Affiliated with East Carolina University, Brody School of Medicine, Department of Family Medicine
Redesigning Diabetes Care in Rural Fee-for-Service Practices

Supported by Finding Answers: Disparities Research for Change, a National Program of the Robert Wood Johnson Foundation with direction and technical assistance provided by University of Chicago

Project Funded May 1, 2008- Two Years Funding

Problem Statement: Disparities

The Issue
Certain racial and ethnic populations—African Americans, Latinos, and American Indians—suffer from worse health and receive lower-quality health care than Caucasians. In 2002 the Institute of Medicine released Unequal Treatment: Confronting Racial and Ethnic Disparities in Health Care, which summarized the results of hundreds of research studies showing lower quality care for minority patients.
Recent research continues to show worse health outcomes for minority populations and lower socioeconomic status groups:

African Americans received poorer quality care than Caucasians for 16 out of 22 (73%) core quality measures.

Hispanics received poorer quality care than Caucasians for 17 out of 22 (77%) core quality measures.

Poor people received worse quality care than those with high income for 12 out of 17 core quality measures.

(reprinted from the Robert Wood Johnson Foundation web site on Disparities)

While the existence of racial and ethnic health care disparities has been firmly established, health care systems have not found a practical blend of strategies and interventions that measurably reduce these differences. Without better knowledge about practical steps to reduce disparities in care, health care organizations are often unable to address these gaps. Furthermore, recent research indicates that most past efforts to close these gaps have either failed or led to limited improvements. We need to move beyond documenting health care disparities to finding solutions that will eliminate them.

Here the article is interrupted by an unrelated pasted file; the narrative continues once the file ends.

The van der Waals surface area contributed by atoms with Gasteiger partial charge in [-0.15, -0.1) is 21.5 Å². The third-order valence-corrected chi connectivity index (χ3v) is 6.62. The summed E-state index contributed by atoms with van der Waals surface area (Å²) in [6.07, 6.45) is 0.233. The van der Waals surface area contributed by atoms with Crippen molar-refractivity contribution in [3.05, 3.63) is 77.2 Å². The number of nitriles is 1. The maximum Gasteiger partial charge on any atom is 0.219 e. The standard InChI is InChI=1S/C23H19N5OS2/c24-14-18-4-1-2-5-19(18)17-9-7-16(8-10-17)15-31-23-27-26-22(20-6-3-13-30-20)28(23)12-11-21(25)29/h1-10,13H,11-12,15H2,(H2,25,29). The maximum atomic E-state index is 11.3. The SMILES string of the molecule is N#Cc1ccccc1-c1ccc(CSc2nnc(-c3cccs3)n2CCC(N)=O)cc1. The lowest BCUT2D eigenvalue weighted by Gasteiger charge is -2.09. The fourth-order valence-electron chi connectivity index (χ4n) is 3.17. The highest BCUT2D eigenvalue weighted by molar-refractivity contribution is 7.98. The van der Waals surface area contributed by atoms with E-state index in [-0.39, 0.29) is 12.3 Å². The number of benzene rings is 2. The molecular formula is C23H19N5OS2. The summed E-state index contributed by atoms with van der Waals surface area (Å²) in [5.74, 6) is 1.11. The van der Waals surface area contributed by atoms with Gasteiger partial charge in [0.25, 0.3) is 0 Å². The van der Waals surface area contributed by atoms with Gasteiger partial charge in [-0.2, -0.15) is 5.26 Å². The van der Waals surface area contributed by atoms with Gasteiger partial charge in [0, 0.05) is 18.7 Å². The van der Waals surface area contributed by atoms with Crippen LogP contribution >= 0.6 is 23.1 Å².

(reprinted from the Finding Answers: Disparities Research for Change, a National Program of the Robert Wood Johnson Foundation at the University of Chicago)

Disparities in Diabetes Care in Eastern North Carolina

Data from the UKPDS study has clearly shown that improving glycemic and blood pressure control in patients with diabetes can result in significant reductions in both morbidity and mortality (see UKPDS 1998). The American Diabetes Association and other entities have published guidelines for diabetes care based on this and other evidence (see American Diabetes Association, 2007). However, many patients, particularly rural minority patients, do not receive these recommended levels of care, demonstrating the need for redesigning systems of care to minimize long-term morbidity/mortality.

Rural minority patients with Type 2 diabetes mellitus are a vulnerable population. Age adjusted mortality rates for diabetes in the predominantly rural state of North Carolina (NC) are 2.2 times higher for minority males and almost 3 times higher for minority females than their white counterparts. In rural eastern NC (the proposed rural region for this investigation) the adjusted mortality rate from diabetes is 42% higher than the rest of the state. Further, Dansky et al (1998) demonstrated that Medicare beneficiaries with diabetes mellitus in rural communities reported fewer physician office visits than urban patients while others have shown that low income, rural patients with diabetes are more likely to receive care from a primary care physician (our target for intervention) than from a specialist (McCall et al 2004, Woodwell et al 2004).

(reprinted from the grant application of E-Care members to Finding Answers: Disparities Research for Change)

All Rights Reserved.